Jay clumped down the wide-planked wooden hallway across the porch to the spider-infested garage where the bikes rested. In a few miles he came to the sign: Fly falcons every day.
The proprietor kept three peregrine falcons in a cage on the side of a stone barn. They had yellow talons and beaks, dun-patterned pantaloons, orangish brown chests, slate blue wings and heads and huge all-seeing eyes.
“Fastest animal on earth,” the man said. “Dives at 200 miles an hour. Ever fly one?”
Jay said, “Never.”
Jay felt as though he were contemplating Schopenhauer; the birds were the philosopher’s meaning. “Would one prey on a trout?”
“See him under water among the rocks?”
“They see everything.” The man was tall and thin-headed. He wore jeans and a calico shirt and was already pulling on his falconry gloves prior to reaching into the cage for the falcon he called, “Orestes,” for vengefulness, the son who had killed his mother and her lover Aegisthus after they’d killed his father, Agamemnon, when he returned from the Trojan war.
The literacy of a Vermont falconer surprised Jay. “What about dive-bombing a white haired man walking across a lawn with a glass of wine in his hand?”
“You have someone in mind?”
Jay imagined fluffs of Steve’s white hair floating in the air as Orestes flew him away and wondered why he had put up with Steve lusting after Lorrie all these years. “I could think of one, but let’s stick to your program.”
The man mounted Orestes on his glove, unleashed his chained leg, and raised his arm. Orestes streaked into the air and began circling the countryside searching for prey. When he spotted a groundhog, he fell out of the sky like a stone. Jay watched this with binoculars. The groundhog thrashed in a spasm of death. Orestes stood on him and tore at his flesh with his beak—as much as he wanted, for the groundhog was bigger than Orestes’s appetite. At that point, the man whistled. Orestes sliced through the air to the falconer’s glove.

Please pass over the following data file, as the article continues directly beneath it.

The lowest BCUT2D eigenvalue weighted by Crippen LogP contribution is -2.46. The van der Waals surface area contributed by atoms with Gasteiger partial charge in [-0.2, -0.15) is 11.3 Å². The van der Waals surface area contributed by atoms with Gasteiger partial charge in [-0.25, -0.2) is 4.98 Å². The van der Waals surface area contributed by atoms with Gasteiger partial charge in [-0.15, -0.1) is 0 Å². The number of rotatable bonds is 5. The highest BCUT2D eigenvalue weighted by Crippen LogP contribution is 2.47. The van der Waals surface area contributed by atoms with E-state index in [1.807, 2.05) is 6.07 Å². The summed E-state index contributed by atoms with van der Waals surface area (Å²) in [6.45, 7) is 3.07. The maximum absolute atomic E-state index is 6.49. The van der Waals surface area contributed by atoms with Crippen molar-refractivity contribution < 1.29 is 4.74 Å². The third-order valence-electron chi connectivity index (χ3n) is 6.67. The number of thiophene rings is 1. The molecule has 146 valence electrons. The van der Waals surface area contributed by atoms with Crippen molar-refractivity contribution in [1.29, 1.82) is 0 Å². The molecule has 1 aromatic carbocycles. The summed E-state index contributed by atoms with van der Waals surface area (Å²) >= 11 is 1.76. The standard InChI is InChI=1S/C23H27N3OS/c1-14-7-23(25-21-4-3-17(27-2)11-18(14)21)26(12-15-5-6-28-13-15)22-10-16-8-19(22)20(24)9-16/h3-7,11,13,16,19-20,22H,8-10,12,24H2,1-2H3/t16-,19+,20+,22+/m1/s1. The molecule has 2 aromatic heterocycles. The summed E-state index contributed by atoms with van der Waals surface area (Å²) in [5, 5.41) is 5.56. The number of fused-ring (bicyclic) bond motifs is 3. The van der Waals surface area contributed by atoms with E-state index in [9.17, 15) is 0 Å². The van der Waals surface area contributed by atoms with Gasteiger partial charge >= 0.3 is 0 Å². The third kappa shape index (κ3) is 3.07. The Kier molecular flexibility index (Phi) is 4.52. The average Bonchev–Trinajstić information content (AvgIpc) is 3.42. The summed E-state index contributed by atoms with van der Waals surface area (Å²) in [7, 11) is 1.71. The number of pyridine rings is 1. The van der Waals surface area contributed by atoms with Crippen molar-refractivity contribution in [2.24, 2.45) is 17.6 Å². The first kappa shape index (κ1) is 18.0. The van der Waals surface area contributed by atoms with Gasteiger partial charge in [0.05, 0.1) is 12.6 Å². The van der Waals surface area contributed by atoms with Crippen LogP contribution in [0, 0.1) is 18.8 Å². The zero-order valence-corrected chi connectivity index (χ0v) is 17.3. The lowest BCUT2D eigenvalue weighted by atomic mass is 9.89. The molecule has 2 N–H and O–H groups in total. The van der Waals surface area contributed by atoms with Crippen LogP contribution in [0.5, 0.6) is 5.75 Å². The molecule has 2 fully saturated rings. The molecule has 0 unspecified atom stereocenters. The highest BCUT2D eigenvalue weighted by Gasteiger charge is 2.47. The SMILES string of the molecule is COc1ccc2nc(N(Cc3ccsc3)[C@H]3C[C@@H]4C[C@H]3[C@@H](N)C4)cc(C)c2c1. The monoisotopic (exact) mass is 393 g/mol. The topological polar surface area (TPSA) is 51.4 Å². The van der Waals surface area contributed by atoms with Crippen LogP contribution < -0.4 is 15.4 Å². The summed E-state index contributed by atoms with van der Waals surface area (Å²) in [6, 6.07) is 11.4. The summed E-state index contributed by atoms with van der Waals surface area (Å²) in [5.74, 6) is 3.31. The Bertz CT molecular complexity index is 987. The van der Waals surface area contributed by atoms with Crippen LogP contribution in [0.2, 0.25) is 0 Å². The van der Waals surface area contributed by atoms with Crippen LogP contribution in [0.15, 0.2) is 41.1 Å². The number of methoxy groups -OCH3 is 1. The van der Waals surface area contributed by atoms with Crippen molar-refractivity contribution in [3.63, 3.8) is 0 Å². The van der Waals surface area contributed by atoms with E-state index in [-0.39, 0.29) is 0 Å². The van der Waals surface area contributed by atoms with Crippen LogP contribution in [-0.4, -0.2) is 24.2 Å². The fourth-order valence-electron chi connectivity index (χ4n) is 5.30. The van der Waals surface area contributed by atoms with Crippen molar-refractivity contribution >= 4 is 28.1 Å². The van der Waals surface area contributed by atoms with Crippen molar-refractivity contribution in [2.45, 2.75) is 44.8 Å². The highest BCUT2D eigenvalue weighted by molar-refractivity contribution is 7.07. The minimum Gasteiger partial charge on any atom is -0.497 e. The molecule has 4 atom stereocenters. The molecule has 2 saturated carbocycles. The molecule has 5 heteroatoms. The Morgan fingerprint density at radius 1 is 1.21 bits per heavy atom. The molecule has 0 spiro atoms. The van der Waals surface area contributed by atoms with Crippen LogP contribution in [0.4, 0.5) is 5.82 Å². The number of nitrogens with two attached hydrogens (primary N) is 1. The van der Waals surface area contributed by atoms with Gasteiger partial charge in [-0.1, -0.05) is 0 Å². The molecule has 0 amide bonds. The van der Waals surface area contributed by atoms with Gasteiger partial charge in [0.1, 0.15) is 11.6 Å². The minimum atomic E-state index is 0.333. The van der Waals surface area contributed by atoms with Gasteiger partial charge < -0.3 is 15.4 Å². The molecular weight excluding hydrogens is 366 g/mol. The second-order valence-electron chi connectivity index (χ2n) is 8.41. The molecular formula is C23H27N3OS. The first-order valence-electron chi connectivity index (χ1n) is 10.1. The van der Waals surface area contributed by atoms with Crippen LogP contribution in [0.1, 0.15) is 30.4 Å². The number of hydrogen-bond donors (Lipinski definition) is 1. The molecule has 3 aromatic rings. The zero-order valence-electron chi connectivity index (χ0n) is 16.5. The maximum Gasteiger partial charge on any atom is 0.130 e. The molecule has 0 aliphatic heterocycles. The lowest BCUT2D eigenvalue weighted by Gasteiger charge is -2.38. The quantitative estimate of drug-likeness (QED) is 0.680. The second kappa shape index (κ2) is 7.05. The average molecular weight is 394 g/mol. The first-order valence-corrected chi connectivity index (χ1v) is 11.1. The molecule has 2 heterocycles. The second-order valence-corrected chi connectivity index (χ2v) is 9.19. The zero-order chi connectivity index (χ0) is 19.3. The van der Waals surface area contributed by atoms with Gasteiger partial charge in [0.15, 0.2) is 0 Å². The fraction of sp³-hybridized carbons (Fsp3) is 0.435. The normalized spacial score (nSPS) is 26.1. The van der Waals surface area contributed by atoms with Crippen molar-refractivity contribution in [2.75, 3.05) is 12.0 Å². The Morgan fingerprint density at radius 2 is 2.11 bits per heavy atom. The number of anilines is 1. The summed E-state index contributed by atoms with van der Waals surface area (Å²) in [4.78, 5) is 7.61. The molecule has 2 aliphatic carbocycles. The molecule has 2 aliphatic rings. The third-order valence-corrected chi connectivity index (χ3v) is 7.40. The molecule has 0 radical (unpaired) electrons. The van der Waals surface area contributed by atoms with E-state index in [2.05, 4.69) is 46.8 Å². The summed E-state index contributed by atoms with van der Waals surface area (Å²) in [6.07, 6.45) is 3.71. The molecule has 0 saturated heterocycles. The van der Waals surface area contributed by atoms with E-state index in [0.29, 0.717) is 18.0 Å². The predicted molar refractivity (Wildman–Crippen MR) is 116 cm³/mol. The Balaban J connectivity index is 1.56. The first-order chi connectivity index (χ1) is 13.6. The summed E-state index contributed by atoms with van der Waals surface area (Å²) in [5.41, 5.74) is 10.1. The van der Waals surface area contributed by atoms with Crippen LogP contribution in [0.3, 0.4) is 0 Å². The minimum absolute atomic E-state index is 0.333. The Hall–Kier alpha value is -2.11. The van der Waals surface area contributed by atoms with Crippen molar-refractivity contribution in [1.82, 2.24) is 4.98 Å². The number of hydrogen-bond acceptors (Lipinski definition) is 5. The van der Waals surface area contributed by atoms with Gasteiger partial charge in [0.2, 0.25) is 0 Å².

“Now we glove you and you take Agamemnon, his father,” he said to Jay.
A peregrine falcon is not heavy as it looks, but its eyes and beak and talons at arm’s length had the effect of a gun barrel pointed at Jay’s face. The falconer unleashed Agamemnon. His departure was as effortless as it was swift. He lanced upward and then committed the same stone-drop plummet. Apparently the trout stream meandered through the high-grassed meadow. After a splash, he rose up with a snake in this talons. He then landed in the barnyard. Jay and the falconer watched him consume the snake in its entirety. Finally came the whistle and the return, this time to Jay’s gloved hand. The falconer chained Agamemnon’s right leg and encouraged him to resume his perch beside, Jay had no doubt, Clytemnestra.
“Can we fly her?” he asked.
“I don’t fly her, I breed her,” the man said. “It’s her punishment. She’d mate with any falcon she met. To her they’re all Aegisthus. ” Now the man had his own falcon look in his eye, predatory, all seeing, remorseless. “I taught classics in high school before I did this.”
“Live here by yourself?”
“Live here by myself.” In the manner of a New Englander, he summed up his story in one word: “Divorced.”
He went out onto the porch and sat there contemplating the swelling nightfall. He recalled the Maltese Falcon and tried to remember if there was a falconry scene in Lawrence of Arabia. He supposed there must be or should be. In everything, Schopenhauer argued, there was will, not Darwinian will, nothing so simple—will represented by a man and his falcons, or two couples fumbling along on vacation or this darkness, black and all-consuming as a falcon’s eye, alive and yet a masterwork of impenetrable stillness. Jay didn’t want to die but death hurtled at him faster than a falcon fell from the sky.